Preparing for Microsoft Mixed Reality Partners

Last week my machine decided to freeze up. I had installed the latest NVIDIA graphics drivers and Windows also decided to install updates. When I came down to work on my video I was greeted with black screens. After rebooting, I kept getting the blue screen of death.

I won’t go into all the details here as I don’t want to bore my email readers as I talked about it last week, but I will say that after spending time working through the issue I decided it was time to update my graphics adapter.

I had my eye on the GTX 1080 Ti and went ahead and bought it after my blue screen escapades. I’m not too upset because now I’m ready for the upcoming collaborative headsets from Acer, ASUS, HP, Dell and Lenovo.

To be clear, none of these devices will require this powerful of a device. In fact, the devices will need less horsepower than those running HTC Vive or the Rift. An i5 with an Intel HD graphics 620 (GT2) equivalent or greater DirectX 12 API capable GPU is the critical pieces that need to be in place.

I can’t wait for these devices to ship. My understanding from reading online articles is that developers editions should be shipping soon with a possibility for consumer versions to be released in time for the holiday season.

The video this week is an unboxing video of the GeForce GTX 1080 Ti from NVIDIA. I hope you enjoy it.

Learning to Program with Code.org

If you receive my email every week, then you will already know that I’m really impressed with http://code.org.

It uses the Blockly programming language which helps people to get started programming without getting bogged down in a particular language’s syntax.

The gist of the video below is that I think it is an awesome tool to help folks who are thinking about getting into programming, regardless if they are in grade school or if they are thinking of a career change.

If you are looking to learn to program (or know of someone who is) I’d recommend going through the Code.org exercises and see what you think.

Happy Coding!

Medieval VR on the HoloLens

The Unity Asset Store is really a phenomenal thing. In a matter of an hour I was able to start a project from scratch and search for free medieval assets and bring them in to a new project without any idea what I was going to create.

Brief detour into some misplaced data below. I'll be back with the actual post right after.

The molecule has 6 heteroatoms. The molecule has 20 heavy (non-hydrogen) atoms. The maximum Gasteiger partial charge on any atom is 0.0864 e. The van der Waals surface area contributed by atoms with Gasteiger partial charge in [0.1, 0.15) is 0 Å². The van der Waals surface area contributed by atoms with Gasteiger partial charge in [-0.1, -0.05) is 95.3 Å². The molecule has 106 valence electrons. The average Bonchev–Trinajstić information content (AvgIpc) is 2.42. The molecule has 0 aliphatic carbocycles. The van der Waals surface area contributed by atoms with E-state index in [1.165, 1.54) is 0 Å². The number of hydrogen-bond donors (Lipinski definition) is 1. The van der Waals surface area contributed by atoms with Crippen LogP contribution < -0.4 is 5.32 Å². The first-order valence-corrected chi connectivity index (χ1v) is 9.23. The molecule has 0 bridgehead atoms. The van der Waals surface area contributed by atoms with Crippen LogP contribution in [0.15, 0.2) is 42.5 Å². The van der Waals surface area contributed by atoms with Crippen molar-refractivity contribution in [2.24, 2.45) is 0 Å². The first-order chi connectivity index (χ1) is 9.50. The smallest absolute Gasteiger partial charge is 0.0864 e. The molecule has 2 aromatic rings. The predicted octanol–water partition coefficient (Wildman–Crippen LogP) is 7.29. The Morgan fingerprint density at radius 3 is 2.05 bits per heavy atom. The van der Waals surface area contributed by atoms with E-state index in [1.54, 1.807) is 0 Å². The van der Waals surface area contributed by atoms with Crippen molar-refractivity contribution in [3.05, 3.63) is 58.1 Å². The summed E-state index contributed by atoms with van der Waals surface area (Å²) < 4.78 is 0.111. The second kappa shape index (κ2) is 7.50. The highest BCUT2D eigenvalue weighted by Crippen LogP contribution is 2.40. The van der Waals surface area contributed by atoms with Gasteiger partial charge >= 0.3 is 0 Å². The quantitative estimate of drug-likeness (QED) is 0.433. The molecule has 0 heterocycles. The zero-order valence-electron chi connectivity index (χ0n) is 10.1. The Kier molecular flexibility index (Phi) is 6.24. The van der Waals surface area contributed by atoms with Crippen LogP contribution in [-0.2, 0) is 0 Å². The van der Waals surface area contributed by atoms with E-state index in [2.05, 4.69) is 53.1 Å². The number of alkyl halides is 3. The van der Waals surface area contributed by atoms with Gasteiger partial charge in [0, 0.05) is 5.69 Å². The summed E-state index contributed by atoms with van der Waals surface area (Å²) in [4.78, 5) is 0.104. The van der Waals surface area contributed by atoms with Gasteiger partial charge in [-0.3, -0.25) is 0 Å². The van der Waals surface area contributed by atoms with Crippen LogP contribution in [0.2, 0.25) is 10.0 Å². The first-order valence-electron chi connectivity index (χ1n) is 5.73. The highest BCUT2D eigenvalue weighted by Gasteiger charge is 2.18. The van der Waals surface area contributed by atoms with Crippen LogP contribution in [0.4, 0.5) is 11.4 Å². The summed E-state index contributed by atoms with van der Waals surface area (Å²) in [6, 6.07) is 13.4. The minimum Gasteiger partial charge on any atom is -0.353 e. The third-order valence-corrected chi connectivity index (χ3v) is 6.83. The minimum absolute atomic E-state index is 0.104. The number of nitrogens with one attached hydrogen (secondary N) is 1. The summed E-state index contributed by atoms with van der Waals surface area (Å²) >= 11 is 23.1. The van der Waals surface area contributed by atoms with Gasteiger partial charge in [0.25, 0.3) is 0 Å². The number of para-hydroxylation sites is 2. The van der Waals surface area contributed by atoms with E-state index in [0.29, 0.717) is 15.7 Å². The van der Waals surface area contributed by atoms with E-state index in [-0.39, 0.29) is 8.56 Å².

First I found free music that can randomly generate itself.

https://www.assetstore.unity3d.com/en/#!/content/34407

Then I found a cool cartoon character.

https://www.assetstore.unity3d.com/en/#!/content/19641

Finally, I found a neat little cartoon house.

https://www.assetstore.unity3d.com/en/#!/content/16674

I started a new project in Unity and brought in the HoloToolkit for Unity and then imported each of those projects.

Simply opening the house scene and removing the First Person camera and adding in the HoloLens Camera and InputManager I was off to the races. I actually placed the camera in the middle of the house and then placed the character in the house facing the camera.

Finally, I created an object to hold the music script to play the music.

I said it was an hour, but it was more like 30 minutes and then another 30 minutes of me deploying to the HoloLens and recording and editing the video.

I’m happy with the results. What do you think? Leave me a comment and let me know!

By the way, this was deployed using Visual Studio 2017. If you are using Visual Studio 2015, stop what you are doing and go grab 2017 right now. It is really excellent.

In order to make Unity use it instead of VS 2015, simply open up preferences and browse to devenv.exe in the VS 2017 folder.

Little Holographic Dragon

Dragons are cool. Holographic dragons are even cooler. I bring a little dragon into my world after coding a simplistic AI state machine to go through the different actions and emotions this little guy has.

Plus, since I have some sort of awful congestion thing going on, you can just listen to some music while you watch the little dragon dude do his thing instead of hearing my voice. 🙂